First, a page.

BY CHUCK VANDENBERG
MONTROSE – A committee has been formed to take a look at refreshing a set of bylaws that was recently turned over to the Lee County Conservation Board.
At Tuesday’s regular meeting of the board, District Director Nathan Unsworth said it would be a good thing to have functioning bylaws in place but recommended a committee be formed to go over the bylaws. The bylaws were presented to the board by West Point resident Rusty Robbins, who has been actively pursuing documents relating to the district’s operations since permanent duck blinds were banned on the district-owned property on the Mississippi River.
Unsworth said Lee County Attorney Clinton Boddicker couldn’t tell whether or not the bylaws were still valid, but said they are a good idea and need to be updated.
He said he couldn’t find any other more recent or past bylaws and can’t find any minutes of the bylaws being approved. The documents don’t show a voting approval on them.
“Last month we received some bylaws that were presented to the board and we’ve reviewed those a little bit,” Unsworth said. “I think they’re a good thing and other counties have bylaws that I’ve learned of after following up on these and doing some research. We need to look at these and make some changes to things that need updated,”
The bylaws that Robbins turned over to the board last month were from 1996 and said the bylaws needed to be reviewed each year.
“I know this question will come up but I cannot find a record of these being passed because we can’t find an official record of that. We are looking diligently but we are running out of places to look. These guys here said some files got ruined downstairs because of water,” he said.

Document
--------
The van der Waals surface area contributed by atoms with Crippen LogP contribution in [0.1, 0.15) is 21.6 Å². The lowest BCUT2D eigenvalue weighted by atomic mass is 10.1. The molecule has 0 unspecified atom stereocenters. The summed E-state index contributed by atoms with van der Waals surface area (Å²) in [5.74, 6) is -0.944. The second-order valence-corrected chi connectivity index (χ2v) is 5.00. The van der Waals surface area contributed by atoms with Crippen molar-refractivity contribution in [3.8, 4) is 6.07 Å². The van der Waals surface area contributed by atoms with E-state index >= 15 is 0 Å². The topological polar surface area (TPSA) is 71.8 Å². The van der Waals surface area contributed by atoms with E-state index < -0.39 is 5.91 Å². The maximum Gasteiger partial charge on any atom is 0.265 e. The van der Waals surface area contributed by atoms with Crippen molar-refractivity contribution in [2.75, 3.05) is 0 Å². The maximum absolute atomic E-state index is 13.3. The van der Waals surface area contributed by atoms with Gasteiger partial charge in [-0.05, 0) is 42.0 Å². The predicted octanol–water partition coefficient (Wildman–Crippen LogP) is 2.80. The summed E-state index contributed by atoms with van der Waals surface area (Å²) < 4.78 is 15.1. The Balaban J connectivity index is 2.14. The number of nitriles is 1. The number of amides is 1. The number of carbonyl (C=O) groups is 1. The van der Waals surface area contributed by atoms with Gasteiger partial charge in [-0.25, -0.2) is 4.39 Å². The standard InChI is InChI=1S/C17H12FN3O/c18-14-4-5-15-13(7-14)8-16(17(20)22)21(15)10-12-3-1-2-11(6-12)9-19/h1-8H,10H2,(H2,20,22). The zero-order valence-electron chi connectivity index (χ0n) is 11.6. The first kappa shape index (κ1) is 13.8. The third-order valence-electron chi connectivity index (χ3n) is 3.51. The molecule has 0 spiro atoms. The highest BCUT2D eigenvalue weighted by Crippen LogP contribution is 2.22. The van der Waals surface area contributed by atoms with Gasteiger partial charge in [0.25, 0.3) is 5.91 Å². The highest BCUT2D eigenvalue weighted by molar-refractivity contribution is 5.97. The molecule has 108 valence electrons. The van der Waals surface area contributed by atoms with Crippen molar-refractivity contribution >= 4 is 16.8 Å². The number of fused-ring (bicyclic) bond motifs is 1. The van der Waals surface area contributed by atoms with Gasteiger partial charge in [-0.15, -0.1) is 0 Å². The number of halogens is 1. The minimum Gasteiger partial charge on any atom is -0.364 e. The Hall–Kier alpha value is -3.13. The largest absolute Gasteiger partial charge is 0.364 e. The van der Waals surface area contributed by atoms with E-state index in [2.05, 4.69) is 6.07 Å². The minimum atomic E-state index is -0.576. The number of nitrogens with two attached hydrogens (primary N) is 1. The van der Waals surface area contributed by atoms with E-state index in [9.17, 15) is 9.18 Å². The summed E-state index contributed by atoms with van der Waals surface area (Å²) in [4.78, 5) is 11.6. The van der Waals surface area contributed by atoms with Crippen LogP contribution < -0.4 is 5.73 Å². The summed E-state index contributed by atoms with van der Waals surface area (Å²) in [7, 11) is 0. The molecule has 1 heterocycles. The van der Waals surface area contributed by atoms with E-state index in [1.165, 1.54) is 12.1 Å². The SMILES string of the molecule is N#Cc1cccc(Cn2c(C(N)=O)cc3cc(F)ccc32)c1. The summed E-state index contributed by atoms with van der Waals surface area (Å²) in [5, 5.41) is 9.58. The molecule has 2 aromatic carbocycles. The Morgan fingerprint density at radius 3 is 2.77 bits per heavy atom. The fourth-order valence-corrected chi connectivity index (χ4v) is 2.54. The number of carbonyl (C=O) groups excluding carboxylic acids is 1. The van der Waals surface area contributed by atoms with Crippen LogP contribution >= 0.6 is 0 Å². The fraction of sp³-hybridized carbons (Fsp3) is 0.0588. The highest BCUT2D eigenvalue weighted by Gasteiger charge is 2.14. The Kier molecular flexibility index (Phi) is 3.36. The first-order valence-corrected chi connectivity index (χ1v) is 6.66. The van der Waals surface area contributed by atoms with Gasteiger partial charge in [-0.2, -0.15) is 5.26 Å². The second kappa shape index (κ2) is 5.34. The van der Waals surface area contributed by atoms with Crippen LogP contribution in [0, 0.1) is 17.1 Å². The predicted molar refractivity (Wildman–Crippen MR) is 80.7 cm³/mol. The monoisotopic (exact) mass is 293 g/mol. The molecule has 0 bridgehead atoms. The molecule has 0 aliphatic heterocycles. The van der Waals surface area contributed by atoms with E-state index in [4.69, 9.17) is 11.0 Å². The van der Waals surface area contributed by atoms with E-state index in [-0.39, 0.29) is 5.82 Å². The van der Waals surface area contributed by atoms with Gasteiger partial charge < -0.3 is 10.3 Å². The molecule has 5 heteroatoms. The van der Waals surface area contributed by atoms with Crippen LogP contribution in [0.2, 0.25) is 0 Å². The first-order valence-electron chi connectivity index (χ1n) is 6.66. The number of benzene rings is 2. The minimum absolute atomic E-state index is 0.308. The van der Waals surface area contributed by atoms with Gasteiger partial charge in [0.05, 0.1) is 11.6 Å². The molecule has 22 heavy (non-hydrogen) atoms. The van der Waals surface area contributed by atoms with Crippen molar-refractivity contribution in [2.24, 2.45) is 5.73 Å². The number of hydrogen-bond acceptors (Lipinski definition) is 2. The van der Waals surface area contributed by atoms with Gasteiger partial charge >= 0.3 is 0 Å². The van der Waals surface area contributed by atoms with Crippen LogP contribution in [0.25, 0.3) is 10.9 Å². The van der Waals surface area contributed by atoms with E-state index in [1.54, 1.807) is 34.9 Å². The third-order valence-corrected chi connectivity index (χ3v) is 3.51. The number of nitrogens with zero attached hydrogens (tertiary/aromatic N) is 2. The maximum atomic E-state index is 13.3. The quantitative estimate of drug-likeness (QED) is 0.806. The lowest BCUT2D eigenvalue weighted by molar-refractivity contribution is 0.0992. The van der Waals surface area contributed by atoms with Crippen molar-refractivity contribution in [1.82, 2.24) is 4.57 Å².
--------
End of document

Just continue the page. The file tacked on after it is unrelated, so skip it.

He said Iowa code has changed and some of the bylaws as presented reflect that older code and would need to be updated.
“The county attorney said it’s easier to get them set the way we want them set and then have him take a look at them,” he said.
Board chair Harry Sylvester said he did see a couple things like expenditure rules and salary requirements that need to be updated.
“I saw but a couple three things in here. All the expenditures and stuff – all that is outdated the pay grades are obviously out of date. Your pay grade – I don’t think you want to start back at $27,800,” he joked with Unsworth.
Unsworth said his research shows that other counties in the state do have bylaws and that outline the expenditures and pay structures better than the bylaws they were looking at.
The board also discussed future appointments to the district board. At Tuesday morning’s meeting of the Lee County Supervisors, the board took up an appointment to the board but tabled the appointment to further review applications. The board considered the appointment of one of three applications they received from County Auditor Denise Fraise.
Supervisor Gary Folluo told Fraise he thought the supervisors were to get all the applications and then make a recommendation from them, not a preselected list which had been the practice of the past.
“This is all there is,” Fraise said. “They don’t really come out of the woodwork to apply.”
Sylvester told the board that he hoped with the updated bylaws and with direction from the supervisors, the board could get processes for appointments cleaned up by next year.